But that address is exactly where the state police found Eric Boisse a few days later, in the early morning hours of October 31st. They arrested Eric Boisse on a charge of obtaining money under false pretenses, in an unrelated case out of North Providence.

According to the police report, Boisse took a job in September of this year to “repair a roof and build a deck.” Boisse charged $1,500 for labor, and the homeowner agreed to pay for the materials. But according to the report, Boisse allegedly returned $415 of those materials and kept the cash.

Boisse is due in court on Nov. 10, and that means the Contractors’ Registration and Licensing Board now knows exactly where to find him. Whalen told Target 12 he’s hopeful that means the state will finally be able to move forward with Derochers’ case.

Boisse didn’t want to speak on camera, but over the phone, he denied working as a contractor since his registration was suspended. The state has cited him several times for performing work without a registration. Boisse said he never made any money from Derochers and said he never entered into a contract with her. However, the state’s documentation shows otherwise. Lastly, Boisse says he had no idea the state was looking for him, despite being found by state police at the same address that the Contractors’ Registration and Licensing Board was using to contact him.

Boisse’s suspended registration landed him on the state’s Contractor Watch List. He’s just one of hundreds of names listed.

“Some of them are real bad, unscrupulous contractors,” Whalen said.

The Board has just four investigators to keep an eye on all of them. We’ve learned each investigator has a case load of around 30 cases at any given time, “There’s quite a few cases that are currently open,” said Whalen. “We probably average two or three claims a day.”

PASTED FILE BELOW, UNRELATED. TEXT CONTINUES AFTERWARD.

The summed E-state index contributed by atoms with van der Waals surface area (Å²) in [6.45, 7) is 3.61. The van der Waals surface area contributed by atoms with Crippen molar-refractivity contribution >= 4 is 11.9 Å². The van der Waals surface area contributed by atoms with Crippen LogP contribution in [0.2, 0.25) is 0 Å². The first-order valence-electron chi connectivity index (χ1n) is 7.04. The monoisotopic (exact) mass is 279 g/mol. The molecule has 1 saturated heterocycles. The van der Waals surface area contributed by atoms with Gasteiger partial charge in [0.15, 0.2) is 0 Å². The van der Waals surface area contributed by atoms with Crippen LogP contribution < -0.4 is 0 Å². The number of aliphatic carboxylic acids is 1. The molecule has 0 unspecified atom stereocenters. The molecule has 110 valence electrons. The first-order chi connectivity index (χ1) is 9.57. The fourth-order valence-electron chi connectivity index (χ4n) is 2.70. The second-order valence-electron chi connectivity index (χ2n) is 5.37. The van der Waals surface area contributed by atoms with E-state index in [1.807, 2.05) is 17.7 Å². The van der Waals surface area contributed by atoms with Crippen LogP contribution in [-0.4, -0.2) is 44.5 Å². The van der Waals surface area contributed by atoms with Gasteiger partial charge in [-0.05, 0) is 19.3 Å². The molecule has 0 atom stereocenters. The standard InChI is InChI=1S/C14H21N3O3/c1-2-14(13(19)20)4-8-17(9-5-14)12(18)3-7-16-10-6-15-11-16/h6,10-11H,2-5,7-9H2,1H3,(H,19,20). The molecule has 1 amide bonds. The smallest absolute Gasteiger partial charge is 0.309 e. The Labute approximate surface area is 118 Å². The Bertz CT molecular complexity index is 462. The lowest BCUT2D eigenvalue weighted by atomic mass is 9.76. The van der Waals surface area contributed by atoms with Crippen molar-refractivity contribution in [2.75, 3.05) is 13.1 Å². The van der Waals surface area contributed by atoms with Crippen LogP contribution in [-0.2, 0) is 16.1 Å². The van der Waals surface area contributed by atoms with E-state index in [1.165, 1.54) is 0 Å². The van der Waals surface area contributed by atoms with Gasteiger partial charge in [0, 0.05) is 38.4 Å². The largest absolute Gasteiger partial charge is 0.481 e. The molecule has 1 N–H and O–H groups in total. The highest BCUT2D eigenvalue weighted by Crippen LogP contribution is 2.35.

So before you hire someone to work on your home, here are some things the state says you should keep in mind. First, check for a valid registration and insurance. “You’ve got to get references from people who’ve used the contractor,” Whalen said.

You can even call your city or town’s building officials to see if the contractor has worked in the community. Then, make sure you have a written contract. The state said the contract should include the following information:

  •  A clause stating the job will not commence until a permit (if required) has been obtained.
  • A list of materials to be used, such as; quality, quantity, weight, color, size or brand name.
  • Starting date and completion date.
  • Total price, scheduled disbursements, and whether there is any cancellation penalty.
  • Everything you feel is important to the job, such as specific materials, complete clean-up and removal of debris, and any special requests.
  • A notice of possible mechanic’s lien (contractors’, sub-contractors and material suppliers).
  • A 3 day right of cancellation, only if the contract is signed out of contractors’ place of business.
  • A list of what the contractor will and will not do.
  • Ask for a list of sub-contractors being used on the project, if any.

And before you make the final payment to your contractor, you should check to make sure subcontractors have been paid and that there are no liens on your property.